I am Assistant Professor of Political Science and Trice Faculty Scholar at the University
of Wisconsin-Madison. My research interests include comparative political behavior, Latin American politics,
political parties and partisanship, and class and inequality.
My research examines how contexts condition mass attitudes and behavior, and what impacts they in turn have on democratic
representation. I focus especially on features of politics in developing country contexts that are less prevalent in the
advanced democracies on which most behavioral theories are based. My forthcoming book, Party Brands in Crisis,
explores how the dilution of party brands eroded partisan attachments in Latin America and facilitated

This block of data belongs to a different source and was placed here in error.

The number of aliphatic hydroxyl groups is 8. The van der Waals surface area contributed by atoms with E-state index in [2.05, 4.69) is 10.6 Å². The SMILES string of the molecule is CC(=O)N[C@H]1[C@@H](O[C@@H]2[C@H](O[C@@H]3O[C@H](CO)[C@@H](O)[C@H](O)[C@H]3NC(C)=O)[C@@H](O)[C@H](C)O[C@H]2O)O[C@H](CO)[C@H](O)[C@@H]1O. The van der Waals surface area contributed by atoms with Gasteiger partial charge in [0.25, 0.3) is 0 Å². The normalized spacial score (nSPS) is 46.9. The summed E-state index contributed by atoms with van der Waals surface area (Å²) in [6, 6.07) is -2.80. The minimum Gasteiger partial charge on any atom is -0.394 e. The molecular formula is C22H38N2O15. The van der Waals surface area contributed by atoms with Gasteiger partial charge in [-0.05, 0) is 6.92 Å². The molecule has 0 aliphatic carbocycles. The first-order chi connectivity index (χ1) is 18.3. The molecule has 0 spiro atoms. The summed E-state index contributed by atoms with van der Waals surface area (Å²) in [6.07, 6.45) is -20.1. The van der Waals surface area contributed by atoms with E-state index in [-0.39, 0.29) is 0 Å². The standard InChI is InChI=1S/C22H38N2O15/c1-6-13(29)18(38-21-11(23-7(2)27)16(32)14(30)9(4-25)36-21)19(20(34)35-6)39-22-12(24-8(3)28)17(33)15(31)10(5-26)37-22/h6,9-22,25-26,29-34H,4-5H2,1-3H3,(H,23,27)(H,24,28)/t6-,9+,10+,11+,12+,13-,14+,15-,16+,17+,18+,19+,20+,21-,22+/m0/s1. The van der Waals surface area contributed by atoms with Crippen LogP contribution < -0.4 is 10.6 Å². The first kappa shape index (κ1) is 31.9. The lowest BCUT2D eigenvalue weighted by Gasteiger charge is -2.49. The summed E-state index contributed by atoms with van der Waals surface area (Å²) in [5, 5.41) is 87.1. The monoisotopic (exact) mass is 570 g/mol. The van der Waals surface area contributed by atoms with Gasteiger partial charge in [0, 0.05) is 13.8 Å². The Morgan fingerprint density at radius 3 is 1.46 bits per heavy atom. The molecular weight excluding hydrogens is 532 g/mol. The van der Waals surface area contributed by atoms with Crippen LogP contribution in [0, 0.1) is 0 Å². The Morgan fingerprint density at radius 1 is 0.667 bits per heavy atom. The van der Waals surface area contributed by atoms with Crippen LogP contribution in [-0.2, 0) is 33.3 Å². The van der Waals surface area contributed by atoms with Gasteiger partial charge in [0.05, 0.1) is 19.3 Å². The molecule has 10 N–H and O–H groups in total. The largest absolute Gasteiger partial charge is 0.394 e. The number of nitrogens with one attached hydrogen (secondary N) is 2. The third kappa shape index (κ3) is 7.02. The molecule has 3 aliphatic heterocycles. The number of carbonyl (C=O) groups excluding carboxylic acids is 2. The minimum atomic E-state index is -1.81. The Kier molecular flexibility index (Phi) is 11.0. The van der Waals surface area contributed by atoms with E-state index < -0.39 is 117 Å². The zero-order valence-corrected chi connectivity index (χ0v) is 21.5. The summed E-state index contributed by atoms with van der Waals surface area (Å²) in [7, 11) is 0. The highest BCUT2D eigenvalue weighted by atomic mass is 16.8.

the collapse of established parties. Other ongoing projects examine the effects of inequality, violence, and corruption on
political attitudes and vote choice, or the role of class in legislative policy-making.
research has appeared or is forthcoming in American Journal of Political Science, American
Political Science Review, Comparative Political Studies, Political Behavior, and World Politics,
among others. I received my Ph.D. from Princeton
Email: lupu at wisc dot edu